Raw_vegan_lunchA friend’s dad has been going through some serious health issues that have impacted his quality of life. Though it’s hard to point to a cause in any particular case, his symptoms are all strongly associated with animal foods. She’s been frustrated and scared because even though all the evidence is there, he won’t make even minimal changes to the way he eats. Not even to save his own life.

When confronted with death, a lot of us make big life changes to avoid it. We stop smoking after a cancer diagnosis, start exercising for heart disease, and so on. But not all of us do that. When my friend’s dad’s concession to his health was to only eat beef three times a week (as a treat) and eat other types of meat for the rest of his meals, I kind of got it. I don’t know him, but I can see someone’s thought process going like this:

Option A: Enjoy every moment of my life, as much as I am able, and eventually die. Meanwhile I’ll probably increasingly suffer from this disease.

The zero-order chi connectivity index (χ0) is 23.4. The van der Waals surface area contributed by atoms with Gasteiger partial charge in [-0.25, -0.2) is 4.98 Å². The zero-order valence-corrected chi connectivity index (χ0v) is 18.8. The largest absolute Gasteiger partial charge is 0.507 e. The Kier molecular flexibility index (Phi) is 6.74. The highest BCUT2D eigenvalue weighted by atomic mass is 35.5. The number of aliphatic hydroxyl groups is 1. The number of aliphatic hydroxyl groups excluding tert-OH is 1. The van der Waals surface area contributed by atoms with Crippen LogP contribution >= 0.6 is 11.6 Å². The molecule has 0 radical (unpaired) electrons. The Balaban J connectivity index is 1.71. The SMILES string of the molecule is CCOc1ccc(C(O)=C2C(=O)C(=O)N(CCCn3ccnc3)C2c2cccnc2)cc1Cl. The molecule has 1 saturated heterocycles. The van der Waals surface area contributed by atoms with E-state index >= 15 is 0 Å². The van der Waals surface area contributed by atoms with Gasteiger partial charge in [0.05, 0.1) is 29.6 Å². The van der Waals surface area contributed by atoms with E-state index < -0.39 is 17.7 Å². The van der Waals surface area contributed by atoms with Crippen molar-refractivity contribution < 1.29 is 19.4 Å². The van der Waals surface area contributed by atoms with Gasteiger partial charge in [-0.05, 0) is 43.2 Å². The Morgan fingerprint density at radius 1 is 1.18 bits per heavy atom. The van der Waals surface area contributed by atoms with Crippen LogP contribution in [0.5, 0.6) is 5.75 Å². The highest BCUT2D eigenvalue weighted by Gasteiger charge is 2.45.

Option B: Radically change my life. I won’t enjoy any meal again because healthy food is gross. I will never feel full. My disease might get a little better but I’ll be suffering constantly in a different way. It might take longer but I’ll still die.
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Our Power as Consumers

baby-elephantYou may have heard recently that Ringling Brothers is phasing out elephant performers.

I don’t usually write about “single issues” because I like to go after the fundamentals – compassion, moral exclusion, and so on. But the news that Ringling Bros. will free 13 Asiatic elephants is exactly why we take action: to save innocents from misery.

Going to the circus seems innocent, and for the attendees it is. I’m not ascribing malice to them. People like to watch elephants perform and marvel at them, at their beauty and skill. It’s the same for Seaworld, aquariums, or zoos. People don’t go to those places because they dislike animals or want them to suffer. They go there to celebrate them.